The City of Tempe made a deal with the developer of Sea Life Aquarium, an aquarium at a local shopping mall, to provide Sea Life with tax subsidies and concessions. The subsidies and concessions violated the Arizona Constitution and state law, which prohibit “gifts” of public money to private interests.
The deal included rebates to the developer on all construction sales taxes up to $900,000; all retail taxes up to $78,000; rebates on planning, engineering, and building safety processing fees up to $70,000; and special assistance from the city on permitting, planning, and other regulatory hurdles required of other non-favored developers and business owners.
After the Goldwater Institute filed suit, the City of Tempe amended the agreement with Sea Life Aquarium. Sea Life agreed to give the City a guarantee that it would allow trips to Sea Life for Tempe students for a rate of $7 in exchange for the subsidies. But not all of the problems are solved and there are still many questions to be answered, such as how many student trips will take place or how many students will be on the trips.
On January 28, 2011, a judge ruled Tempe changed its development agreement to avoid an illegal subsidy to the Sea Life aquarium.
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|Case Closed: City voluntarily fixed the legal issues with the deal.|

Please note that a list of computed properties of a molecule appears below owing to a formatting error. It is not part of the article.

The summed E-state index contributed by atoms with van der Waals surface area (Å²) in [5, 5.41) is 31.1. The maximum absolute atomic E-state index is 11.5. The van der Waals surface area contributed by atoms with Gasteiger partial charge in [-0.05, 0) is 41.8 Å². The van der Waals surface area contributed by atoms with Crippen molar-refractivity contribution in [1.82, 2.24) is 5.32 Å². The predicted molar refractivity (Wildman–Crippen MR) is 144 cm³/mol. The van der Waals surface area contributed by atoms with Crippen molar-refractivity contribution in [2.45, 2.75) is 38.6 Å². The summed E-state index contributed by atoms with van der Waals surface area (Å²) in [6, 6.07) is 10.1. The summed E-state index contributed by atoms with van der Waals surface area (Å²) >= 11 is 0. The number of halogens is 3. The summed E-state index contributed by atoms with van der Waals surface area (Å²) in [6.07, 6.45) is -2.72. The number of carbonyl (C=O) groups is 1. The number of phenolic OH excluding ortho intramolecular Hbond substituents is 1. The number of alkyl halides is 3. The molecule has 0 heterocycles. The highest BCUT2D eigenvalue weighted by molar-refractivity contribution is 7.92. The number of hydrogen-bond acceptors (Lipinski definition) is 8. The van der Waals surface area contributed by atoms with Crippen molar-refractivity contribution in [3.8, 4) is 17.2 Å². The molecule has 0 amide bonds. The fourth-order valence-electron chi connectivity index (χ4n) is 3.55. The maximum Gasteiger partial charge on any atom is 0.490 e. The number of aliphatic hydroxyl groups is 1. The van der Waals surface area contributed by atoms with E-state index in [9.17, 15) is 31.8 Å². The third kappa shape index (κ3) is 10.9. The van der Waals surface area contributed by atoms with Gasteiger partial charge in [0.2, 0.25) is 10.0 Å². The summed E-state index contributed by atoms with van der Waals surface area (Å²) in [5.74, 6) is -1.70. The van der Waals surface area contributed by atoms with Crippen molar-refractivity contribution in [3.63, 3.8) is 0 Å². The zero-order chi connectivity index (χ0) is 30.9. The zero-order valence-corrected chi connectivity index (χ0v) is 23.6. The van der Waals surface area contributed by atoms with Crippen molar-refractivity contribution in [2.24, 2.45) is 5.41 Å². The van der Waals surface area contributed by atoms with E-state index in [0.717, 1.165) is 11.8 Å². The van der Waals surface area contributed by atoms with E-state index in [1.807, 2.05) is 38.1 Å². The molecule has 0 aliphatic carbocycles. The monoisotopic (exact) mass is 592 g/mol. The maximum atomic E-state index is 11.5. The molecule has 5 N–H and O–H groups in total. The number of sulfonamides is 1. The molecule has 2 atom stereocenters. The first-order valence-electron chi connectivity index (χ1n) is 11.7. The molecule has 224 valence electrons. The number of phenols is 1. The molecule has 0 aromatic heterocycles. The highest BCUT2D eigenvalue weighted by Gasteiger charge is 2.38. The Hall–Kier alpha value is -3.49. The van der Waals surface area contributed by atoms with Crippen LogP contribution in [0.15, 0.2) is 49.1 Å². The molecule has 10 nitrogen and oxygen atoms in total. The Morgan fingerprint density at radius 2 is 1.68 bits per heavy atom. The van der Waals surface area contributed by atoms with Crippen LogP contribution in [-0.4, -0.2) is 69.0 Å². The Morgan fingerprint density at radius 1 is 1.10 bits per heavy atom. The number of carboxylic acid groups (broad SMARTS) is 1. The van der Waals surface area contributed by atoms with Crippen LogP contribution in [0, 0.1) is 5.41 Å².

- The elimination of corporate welfare.
- An equitable business environment in Arizona that does not favor the politically connected over small business owners.
- The affirmation of the Court of Appeals ruling that subsidies shall not be given to private business.
November 23, 2009: Goldwater Institute asks Maricopa County Superior Court to strike down agreement between City of Tempe and Merlin Entertainment Group.
December 11, 2009: City of Tempe hires consultant to determine whether the development would proceed without the City's financial support and whether the City would receive more benefits than the amount of the tax breaks. Tempe also approved a different contract requiring the developer to provide discounts.
January 28, 2011: Judge rules Tempe changed its development agreement to avoid an illegal subsidy to the Sea Life Aquarium.
Goldwater Institute Successfully Protects Taxpayers in Tempe Aquarium Deal
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Clint Bolick is the Goldwater Institute’s litigation director. He has extensive success before trial judges and appellate courts. He was lead attorney for parents in Zelman v. Simmons-Harris in 2002, in which the U.S. Supreme Court ruled that school vouchers were constitutional, and Kotterman v. Killian in 1997, in which the Arizona Supreme Court upheld private school scholarship tax credits under the Arizona Constitution.